UK aid spending too focussed on ‘short-term’ projects, watchdog says
UK foreign aid money must be diverted towards more longer-term initiatives if it is to make a real difference, a watchdog has said.
According to the Independent Commission for Aid Impact, the Government needs to refocus its development budget on improving leadership and skills within communities.
As part of a review of the department’s spending, the watchdog noted: “There is a risk that the current approach leads Dfid to prioritise the immediate results of its own programmes over working with and through others to achieve lasting change.”
ICAI commissioner Tina Fahm, said: “In recent years [Dfid] has come a long way on embedding value for money, and this is undoubtedly making the UK’s aid spending go further.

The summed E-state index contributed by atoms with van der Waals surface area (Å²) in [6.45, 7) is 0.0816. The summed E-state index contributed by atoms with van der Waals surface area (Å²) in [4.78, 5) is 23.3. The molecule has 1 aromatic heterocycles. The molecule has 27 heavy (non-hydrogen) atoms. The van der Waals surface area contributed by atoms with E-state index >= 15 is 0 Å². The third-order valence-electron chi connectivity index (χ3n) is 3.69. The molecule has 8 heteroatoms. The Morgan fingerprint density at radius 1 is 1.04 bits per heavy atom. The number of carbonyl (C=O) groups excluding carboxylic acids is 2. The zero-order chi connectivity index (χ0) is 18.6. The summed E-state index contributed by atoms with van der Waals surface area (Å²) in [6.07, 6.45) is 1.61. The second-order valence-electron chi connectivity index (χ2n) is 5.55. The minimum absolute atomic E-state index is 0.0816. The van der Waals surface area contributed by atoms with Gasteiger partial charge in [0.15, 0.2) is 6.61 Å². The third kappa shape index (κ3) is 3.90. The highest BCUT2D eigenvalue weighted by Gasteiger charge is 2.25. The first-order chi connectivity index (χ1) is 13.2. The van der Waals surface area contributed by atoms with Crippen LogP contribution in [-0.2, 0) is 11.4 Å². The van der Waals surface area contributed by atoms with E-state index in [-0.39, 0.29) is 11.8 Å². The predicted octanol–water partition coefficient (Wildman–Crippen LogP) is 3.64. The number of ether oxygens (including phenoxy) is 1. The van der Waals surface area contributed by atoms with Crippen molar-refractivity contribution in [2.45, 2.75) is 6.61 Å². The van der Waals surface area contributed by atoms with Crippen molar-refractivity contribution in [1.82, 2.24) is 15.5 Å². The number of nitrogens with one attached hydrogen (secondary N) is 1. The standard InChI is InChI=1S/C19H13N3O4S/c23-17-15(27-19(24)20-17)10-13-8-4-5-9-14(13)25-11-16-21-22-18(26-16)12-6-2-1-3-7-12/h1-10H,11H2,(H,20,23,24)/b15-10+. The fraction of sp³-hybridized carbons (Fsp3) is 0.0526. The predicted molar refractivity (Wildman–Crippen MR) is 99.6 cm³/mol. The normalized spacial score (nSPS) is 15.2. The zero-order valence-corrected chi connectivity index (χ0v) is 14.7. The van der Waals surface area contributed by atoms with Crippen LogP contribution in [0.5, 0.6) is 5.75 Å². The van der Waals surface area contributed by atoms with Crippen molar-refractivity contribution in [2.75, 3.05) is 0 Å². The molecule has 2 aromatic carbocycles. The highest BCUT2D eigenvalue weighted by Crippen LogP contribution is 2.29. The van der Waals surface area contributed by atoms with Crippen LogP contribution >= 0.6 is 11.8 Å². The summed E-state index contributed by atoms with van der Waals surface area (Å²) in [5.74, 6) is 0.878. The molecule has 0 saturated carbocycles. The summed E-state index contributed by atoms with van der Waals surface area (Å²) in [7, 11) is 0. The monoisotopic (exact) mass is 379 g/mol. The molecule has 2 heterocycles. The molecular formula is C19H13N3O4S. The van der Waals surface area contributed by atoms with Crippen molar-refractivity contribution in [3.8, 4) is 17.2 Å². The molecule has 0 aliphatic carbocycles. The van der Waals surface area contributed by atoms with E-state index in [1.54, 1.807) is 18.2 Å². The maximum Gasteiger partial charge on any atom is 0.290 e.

“However, there are still areas for improvement to ensure the department delivers the maximum value for UK taxpayers and makes the biggest difference to the lives of those it helps.”
A Dfid spokesman responded: “This report rightly recognises that Dfid is a global champion in achieving value for money and is leading the rest of the world in pushing vital reforms through to ensure UK aid cannot be better spent.
“We are continuing to hold aid organisations to account by tying funding to performance, closing programmes which fail to meet objectives and increasing efficiency savings.”
The review comes amid scrutiny of the UK’s aid budget after government-backed international charities became embroiled in a sex scandal.
The most high-profile of those was Oxfam, which was accused of mishandling allegations of sexually inappropriate behaviour by its staff in Haiti.
Today senior figures from the charities will face a grilling from MPs over the claims, with chief executive Mark Goldring and chair of trustees Caroline Thomson set to appear before the International Development Committee.
Representatives from Save the Children and the Department for International Development will also face questions from the committee.